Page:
As most stories are told in terms of what we see, these five articles have covered the other senses, so our final part is a look at the sixth sense which is still a bit of a mystery to us.
Much has been written, and even more passed down the generations by word of mouth, about people who possess this sixth sense.
It has been described in various ways: an intuitive faculty, an inexplicable perception, an uncommon awareness, a natural ability to ‘just know’ something.
Some studies give it the name ‘proprioception’ and it’s now being researched in terms of psychology and neuroscience. All this research is at an early stage and I’m sure we have much to learn.
But, for our purpose, as writers, we are more likely to be looking at how this sixth sense affects our characters.
Does the young lad who got separated from his friends and is now forced to walk home alone through the dark woodland, quicken his step because he hears a twig snap behind him or does he just ‘sense’ that he is being followed?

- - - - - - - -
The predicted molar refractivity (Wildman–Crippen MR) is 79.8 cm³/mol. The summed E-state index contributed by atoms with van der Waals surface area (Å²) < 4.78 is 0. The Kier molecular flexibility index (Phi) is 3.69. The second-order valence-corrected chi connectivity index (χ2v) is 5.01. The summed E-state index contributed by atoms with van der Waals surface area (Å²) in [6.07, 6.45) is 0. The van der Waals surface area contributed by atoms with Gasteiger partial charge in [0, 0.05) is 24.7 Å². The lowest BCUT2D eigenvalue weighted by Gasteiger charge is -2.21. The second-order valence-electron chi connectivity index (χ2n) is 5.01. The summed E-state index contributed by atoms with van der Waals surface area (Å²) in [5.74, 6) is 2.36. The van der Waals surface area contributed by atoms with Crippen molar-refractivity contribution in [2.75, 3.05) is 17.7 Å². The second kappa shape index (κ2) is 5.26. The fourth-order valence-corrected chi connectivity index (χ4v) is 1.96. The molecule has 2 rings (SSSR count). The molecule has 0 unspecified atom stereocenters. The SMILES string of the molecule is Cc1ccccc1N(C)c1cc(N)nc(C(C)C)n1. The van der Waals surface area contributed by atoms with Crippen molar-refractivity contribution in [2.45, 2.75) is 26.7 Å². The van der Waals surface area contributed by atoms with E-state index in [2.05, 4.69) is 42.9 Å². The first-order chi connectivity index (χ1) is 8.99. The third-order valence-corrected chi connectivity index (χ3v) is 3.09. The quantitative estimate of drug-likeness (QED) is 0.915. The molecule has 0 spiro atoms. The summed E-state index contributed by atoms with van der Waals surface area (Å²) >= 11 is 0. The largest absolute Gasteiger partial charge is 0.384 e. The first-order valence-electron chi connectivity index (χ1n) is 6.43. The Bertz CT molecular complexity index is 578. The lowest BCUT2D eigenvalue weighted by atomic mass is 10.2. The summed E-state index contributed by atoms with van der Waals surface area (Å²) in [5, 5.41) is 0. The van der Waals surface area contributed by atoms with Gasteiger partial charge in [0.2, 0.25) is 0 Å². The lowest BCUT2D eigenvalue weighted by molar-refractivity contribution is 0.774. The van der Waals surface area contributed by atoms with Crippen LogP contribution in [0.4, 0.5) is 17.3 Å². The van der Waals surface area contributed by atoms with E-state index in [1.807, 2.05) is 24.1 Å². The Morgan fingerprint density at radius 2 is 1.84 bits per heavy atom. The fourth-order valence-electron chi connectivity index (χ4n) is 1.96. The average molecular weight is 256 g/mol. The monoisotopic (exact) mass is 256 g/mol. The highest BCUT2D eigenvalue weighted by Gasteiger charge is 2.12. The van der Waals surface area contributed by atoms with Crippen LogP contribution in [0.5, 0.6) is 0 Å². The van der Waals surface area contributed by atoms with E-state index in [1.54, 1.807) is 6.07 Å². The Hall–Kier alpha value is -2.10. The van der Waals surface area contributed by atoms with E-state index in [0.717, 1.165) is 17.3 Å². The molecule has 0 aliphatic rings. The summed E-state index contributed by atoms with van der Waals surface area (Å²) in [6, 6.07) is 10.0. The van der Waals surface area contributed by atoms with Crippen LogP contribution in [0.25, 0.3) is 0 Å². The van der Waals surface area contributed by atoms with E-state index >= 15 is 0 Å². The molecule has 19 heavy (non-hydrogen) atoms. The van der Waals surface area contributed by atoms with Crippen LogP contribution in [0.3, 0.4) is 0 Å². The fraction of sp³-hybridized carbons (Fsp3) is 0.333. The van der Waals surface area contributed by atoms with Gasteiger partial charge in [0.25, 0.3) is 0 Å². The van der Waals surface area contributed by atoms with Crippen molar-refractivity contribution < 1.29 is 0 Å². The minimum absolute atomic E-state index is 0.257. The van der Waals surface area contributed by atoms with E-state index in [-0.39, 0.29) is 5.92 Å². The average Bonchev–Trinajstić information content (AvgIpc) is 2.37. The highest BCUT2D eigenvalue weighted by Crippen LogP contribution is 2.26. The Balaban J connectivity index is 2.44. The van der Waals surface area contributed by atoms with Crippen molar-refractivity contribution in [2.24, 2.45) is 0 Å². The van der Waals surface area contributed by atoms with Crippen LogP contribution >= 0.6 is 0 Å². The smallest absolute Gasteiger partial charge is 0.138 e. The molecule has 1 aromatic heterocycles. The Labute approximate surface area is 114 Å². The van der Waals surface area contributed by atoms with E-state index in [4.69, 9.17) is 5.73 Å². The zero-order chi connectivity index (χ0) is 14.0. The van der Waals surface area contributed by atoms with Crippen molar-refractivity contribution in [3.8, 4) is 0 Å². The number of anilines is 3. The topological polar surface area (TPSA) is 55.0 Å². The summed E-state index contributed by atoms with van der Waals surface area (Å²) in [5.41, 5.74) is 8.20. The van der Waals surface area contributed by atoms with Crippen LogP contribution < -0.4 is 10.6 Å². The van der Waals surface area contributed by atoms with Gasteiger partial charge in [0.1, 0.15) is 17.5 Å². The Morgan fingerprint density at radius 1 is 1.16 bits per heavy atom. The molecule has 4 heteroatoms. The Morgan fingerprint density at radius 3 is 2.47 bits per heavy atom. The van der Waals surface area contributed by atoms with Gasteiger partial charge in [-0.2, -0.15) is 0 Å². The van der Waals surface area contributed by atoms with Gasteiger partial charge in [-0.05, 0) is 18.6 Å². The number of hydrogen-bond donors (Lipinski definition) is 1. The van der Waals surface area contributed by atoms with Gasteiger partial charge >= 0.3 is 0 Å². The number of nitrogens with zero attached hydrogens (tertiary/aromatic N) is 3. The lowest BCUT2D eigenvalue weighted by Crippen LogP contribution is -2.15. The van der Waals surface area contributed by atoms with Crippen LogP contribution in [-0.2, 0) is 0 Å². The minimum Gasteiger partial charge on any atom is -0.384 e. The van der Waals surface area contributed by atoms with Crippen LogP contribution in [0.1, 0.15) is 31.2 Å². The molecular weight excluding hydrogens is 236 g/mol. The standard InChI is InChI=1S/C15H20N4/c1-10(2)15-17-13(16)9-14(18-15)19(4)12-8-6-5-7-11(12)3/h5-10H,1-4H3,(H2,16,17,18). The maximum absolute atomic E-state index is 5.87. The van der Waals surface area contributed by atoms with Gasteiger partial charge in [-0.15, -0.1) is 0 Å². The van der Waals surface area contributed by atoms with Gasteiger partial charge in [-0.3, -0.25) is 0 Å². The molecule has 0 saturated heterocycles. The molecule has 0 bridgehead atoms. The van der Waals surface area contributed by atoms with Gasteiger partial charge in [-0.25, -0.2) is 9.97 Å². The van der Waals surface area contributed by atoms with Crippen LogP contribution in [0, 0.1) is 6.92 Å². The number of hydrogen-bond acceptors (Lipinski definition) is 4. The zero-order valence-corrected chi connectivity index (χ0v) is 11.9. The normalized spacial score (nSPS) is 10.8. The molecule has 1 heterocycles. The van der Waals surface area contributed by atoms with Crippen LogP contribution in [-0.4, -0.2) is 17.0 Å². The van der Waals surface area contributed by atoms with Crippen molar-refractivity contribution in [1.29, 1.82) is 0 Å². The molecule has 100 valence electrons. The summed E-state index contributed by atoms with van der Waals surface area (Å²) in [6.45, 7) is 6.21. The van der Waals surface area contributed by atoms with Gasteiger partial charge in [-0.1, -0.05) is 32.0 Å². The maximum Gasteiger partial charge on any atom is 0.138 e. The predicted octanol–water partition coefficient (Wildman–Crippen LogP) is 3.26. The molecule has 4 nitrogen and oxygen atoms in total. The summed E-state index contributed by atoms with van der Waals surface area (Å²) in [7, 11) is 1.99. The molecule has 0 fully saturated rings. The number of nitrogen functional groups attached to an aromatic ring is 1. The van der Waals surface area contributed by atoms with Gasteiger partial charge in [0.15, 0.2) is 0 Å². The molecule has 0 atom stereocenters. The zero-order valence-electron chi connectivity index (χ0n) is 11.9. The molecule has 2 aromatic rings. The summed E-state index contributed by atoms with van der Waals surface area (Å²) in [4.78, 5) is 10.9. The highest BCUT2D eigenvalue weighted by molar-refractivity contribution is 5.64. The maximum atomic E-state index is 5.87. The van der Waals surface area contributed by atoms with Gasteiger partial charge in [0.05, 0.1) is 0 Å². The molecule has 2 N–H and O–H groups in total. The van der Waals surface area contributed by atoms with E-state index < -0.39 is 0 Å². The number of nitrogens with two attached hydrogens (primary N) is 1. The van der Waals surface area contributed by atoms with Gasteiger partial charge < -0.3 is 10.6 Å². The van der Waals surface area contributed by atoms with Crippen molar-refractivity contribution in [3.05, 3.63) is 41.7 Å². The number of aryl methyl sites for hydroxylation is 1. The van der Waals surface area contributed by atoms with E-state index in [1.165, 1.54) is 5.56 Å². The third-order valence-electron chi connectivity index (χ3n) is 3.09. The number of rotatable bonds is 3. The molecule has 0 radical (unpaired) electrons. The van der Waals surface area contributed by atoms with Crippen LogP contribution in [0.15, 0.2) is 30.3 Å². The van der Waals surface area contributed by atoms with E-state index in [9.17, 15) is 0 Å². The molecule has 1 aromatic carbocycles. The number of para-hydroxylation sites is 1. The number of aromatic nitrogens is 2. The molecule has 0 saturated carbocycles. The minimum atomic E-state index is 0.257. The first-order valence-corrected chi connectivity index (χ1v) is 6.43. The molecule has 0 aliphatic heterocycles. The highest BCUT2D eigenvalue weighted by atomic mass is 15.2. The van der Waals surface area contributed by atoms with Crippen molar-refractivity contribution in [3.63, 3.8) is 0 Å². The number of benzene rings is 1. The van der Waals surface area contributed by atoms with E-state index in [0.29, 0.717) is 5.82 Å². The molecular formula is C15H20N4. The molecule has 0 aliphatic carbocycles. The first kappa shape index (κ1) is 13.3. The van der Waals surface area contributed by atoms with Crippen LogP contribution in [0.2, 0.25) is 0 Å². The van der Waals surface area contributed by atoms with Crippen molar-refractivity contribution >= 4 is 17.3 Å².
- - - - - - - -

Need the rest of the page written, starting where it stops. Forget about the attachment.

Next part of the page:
Does the young saleswoman, summoned to the manager’s office, think her job may be on the line because her sales figures are down again this month or is it more an instinct, an intuition, a feeling in her bones?
There are many situations where this sixth sense can be used to intrigue the reader but we are also asking the reader to believe in something not tangible, so we must always remember not to ask too much and often, if not every time, reward the reader by justifying their trust in us.
As I write my first novel, Goodbye Bluebell, I take the reader to a quiet, deserted spot on the Suffolk coast to join the main character in a country graveyard. As she suddenly stops walking just short of the ruined church, the reader has to stay with her as she watches and waits for just a tense second. She hasn’t seen or heard anything but she knows what is coming although every nerve in her body is shrieking that it’s not possible.